Conquering Senioritis

Each year, shortly after second semester begins, millions of high school seniors are struck with a dangerous disease.  High school diplomas and college acceptances are among the damage inflicted by this infection, and it’s a plague that’s unlikely to be irradiated anytime soon.   

It’s conquering senioritis.   And while it’s the sort of epidemic that the CDC can’t possibly hope to contain, thankfully there are a few things you can remind yourself of to keep from falling victim

You’re not all-the-way accepted yet

When someone makes an offer on a house, they often tack “contingencies” onto the offer.  For example, they might include a “contingency” that the offer is only valid if the house passes an inspection first or doesn’t fail a radon test.  

Your college acceptance is also contingent on certain things.  While these things will vary from school to school, most will rescind your admission if you fail to graduate from high school or have your GPA drop too low.  Most schools also require a midyear and final grade report from you, and, especially if financial packages are on the line, how you perform after your application is turned in can still have a big impact on what resources you actually receive.  All good reasons to keep your head in the game.

This is your last chance to prepare for college

Your last semester in high school is also your last semester to really prepare for college-learning.  In many cases, high schools have smaller class sizes and more understanding teachers than you are likely to encounter once you’re on a college campus.  Take advantage of these resources now to get yourself ready to delve into more complex subjects in the future.

AP Tests Are Still Up Ahead

While your course-load may be lighter during your last semester, AP tests don’t happen until April.  Which means even if you’ve already earned an “A” in advanced placement classes, you’ve still got work to do.  Scoring well on AP tests will generally earn you college credit, which will save you time and tuition money once you get out to school.  Make sure to carve out time to review and practice for each of the tests you’re scheduled to take.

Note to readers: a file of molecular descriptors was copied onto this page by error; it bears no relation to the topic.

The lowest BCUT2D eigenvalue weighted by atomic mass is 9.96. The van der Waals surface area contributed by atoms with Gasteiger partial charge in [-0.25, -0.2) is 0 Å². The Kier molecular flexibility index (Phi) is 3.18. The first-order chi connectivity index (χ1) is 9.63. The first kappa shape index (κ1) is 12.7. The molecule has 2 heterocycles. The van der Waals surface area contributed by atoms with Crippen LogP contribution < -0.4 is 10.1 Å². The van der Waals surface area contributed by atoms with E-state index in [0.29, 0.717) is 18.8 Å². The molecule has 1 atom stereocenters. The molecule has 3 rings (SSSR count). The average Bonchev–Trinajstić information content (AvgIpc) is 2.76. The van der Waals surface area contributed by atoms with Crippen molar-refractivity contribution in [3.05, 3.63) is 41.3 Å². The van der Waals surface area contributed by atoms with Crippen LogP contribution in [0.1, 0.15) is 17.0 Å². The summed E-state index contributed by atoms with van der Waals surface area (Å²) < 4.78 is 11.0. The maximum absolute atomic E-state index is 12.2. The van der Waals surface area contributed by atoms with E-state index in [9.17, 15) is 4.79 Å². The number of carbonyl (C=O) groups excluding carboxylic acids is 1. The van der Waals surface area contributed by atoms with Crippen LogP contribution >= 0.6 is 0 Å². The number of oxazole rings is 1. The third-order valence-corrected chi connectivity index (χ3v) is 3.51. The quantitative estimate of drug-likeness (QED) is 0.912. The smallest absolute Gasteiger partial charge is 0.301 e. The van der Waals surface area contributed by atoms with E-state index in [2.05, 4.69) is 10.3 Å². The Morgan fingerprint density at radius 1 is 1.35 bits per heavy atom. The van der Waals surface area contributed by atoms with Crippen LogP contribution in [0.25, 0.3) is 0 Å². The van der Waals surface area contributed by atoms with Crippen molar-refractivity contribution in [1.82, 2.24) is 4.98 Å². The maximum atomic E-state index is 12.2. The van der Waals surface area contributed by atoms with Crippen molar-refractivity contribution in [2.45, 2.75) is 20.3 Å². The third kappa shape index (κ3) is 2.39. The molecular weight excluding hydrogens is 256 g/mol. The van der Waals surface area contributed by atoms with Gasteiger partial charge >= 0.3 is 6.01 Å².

It’s a Great Chance to Explore

Up until now, your high school performance may have largely been focused on taking the right classes and getting the right grades to get you into college.  With that college acceptance letter in hand, you can use your last semester to do what education was always supposed to be about anyway: exploration.  Challenge yourself to take classes and tackle projects that are outside your comfort range.  Check out subjects that have always intrigued you, but that you’ve never gotten around to trying.  Be willing to take risks and make mistakes: it will help keep you engaged and you may just stumble onto something that will change what major or career you ultimately want to pursue.

Your last semester can be one of the most memorable and satisfying academic experiences of your high school years.  Keep these things in mind to avoid letting senioritis short-change your last few months before graduation.  

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